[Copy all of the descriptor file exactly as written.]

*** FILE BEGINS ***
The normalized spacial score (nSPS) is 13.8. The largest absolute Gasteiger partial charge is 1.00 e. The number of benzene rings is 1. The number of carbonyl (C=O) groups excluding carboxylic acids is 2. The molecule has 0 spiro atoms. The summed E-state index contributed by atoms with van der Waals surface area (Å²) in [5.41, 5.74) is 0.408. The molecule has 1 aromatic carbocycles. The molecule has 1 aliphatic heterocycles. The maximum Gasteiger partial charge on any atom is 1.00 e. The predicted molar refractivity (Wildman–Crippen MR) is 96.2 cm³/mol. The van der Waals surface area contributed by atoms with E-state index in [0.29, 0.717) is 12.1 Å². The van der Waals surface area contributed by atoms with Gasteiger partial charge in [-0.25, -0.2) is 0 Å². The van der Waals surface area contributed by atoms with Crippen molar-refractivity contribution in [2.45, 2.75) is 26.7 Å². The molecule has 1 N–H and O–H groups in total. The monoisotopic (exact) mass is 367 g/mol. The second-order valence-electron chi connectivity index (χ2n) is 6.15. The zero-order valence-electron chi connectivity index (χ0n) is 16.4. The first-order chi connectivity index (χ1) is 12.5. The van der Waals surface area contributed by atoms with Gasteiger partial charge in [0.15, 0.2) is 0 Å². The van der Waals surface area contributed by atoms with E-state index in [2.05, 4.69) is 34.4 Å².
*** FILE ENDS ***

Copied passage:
The normalized spacial score (nSPS) is 13.8. The largest absolute Gasteiger partial charge is 1.00 e. The number of benzene rings is 1. The number of carbonyl (C=O) groups excluding carboxylic acids is 2. The molecule has 0 spiro atoms. The summed E-state index contributed by atoms with van der Waals surface area (Å²) in [5.41, 5.74) is 0.408. The molecule has 1 aromatic carbocycles. The molecule has 1 aliphatic heterocycles. The maximum Gasteiger partial charge on any atom is 1.00 e. The predicted molar refractivity (Wildman–Crippen MR) is 96.2 cm³/mol. The van der Waals surface area contributed by atoms with E-state index in [0.29, 0.717) is 12.1 Å². The van der Waals surface area contributed by atoms with Gasteiger partial charge in [-0.25, -0.2) is 0 Å². The van der Waals surface area contributed by atoms with Crippen molar-refractivity contribution in [2.45, 2.75) is 26.7 Å². The molecule has 1 N–H and O–H groups in total. The monoisotopic (exact) mass is 367 g/mol. The second-order valence-electron chi connectivity index (χ2n) is 6.15. The zero-order valence-electron chi connectivity index (χ0n) is 16.4. The first-order chi connectivity index (χ1) is 12.5. The van der Waals surface area contributed by atoms with Gasteiger partial charge in [0.15, 0.2) is 0 Å². The van der Waals surface area contributed by atoms with E-state index in [2.05, 4.69) is 34.4 Å².